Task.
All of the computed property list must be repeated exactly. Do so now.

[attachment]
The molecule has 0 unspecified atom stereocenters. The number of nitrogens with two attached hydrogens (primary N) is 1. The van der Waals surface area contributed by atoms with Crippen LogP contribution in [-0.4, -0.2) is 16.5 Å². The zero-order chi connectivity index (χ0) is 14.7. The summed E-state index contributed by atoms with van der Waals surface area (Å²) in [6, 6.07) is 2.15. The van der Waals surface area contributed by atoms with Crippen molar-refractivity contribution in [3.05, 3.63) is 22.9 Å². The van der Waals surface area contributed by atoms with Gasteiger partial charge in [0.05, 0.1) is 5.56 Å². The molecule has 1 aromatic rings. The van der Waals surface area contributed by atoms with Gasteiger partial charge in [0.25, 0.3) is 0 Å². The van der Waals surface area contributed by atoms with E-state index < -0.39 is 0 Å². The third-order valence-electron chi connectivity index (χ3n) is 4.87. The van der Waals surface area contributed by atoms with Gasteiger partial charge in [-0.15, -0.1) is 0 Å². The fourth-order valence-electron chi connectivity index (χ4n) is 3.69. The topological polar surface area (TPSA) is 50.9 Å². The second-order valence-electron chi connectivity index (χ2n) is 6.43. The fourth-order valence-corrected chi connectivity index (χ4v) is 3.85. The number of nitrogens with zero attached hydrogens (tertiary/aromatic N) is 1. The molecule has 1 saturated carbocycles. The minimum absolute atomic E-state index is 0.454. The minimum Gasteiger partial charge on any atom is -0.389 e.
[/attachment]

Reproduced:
The molecule has 0 unspecified atom stereocenters. The number of nitrogens with two attached hydrogens (primary N) is 1. The van der Waals surface area contributed by atoms with Crippen LogP contribution in [-0.4, -0.2) is 16.5 Å². The zero-order chi connectivity index (χ0) is 14.7. The summed E-state index contributed by atoms with van der Waals surface area (Å²) in [6, 6.07) is 2.15. The van der Waals surface area contributed by atoms with Crippen molar-refractivity contribution in [3.05, 3.63) is 22.9 Å². The van der Waals surface area contributed by atoms with Gasteiger partial charge in [0.05, 0.1) is 5.56 Å². The molecule has 1 aromatic rings. The van der Waals surface area contributed by atoms with Gasteiger partial charge in [0.25, 0.3) is 0 Å². The van der Waals surface area contributed by atoms with E-state index < -0.39 is 0 Å². The third-order valence-electron chi connectivity index (χ3n) is 4.87. The van der Waals surface area contributed by atoms with Gasteiger partial charge in [-0.15, -0.1) is 0 Å². The fourth-order valence-electron chi connectivity index (χ4n) is 3.69. The topological polar surface area (TPSA) is 50.9 Å². The second-order valence-electron chi connectivity index (χ2n) is 6.43. The fourth-order valence-corrected chi connectivity index (χ4v) is 3.85. The number of nitrogens with zero attached hydrogens (tertiary/aromatic N) is 1. The molecule has 1 saturated carbocycles. The minimum absolute atomic E-state index is 0.454. The minimum Gasteiger partial charge on any atom is -0.389 e.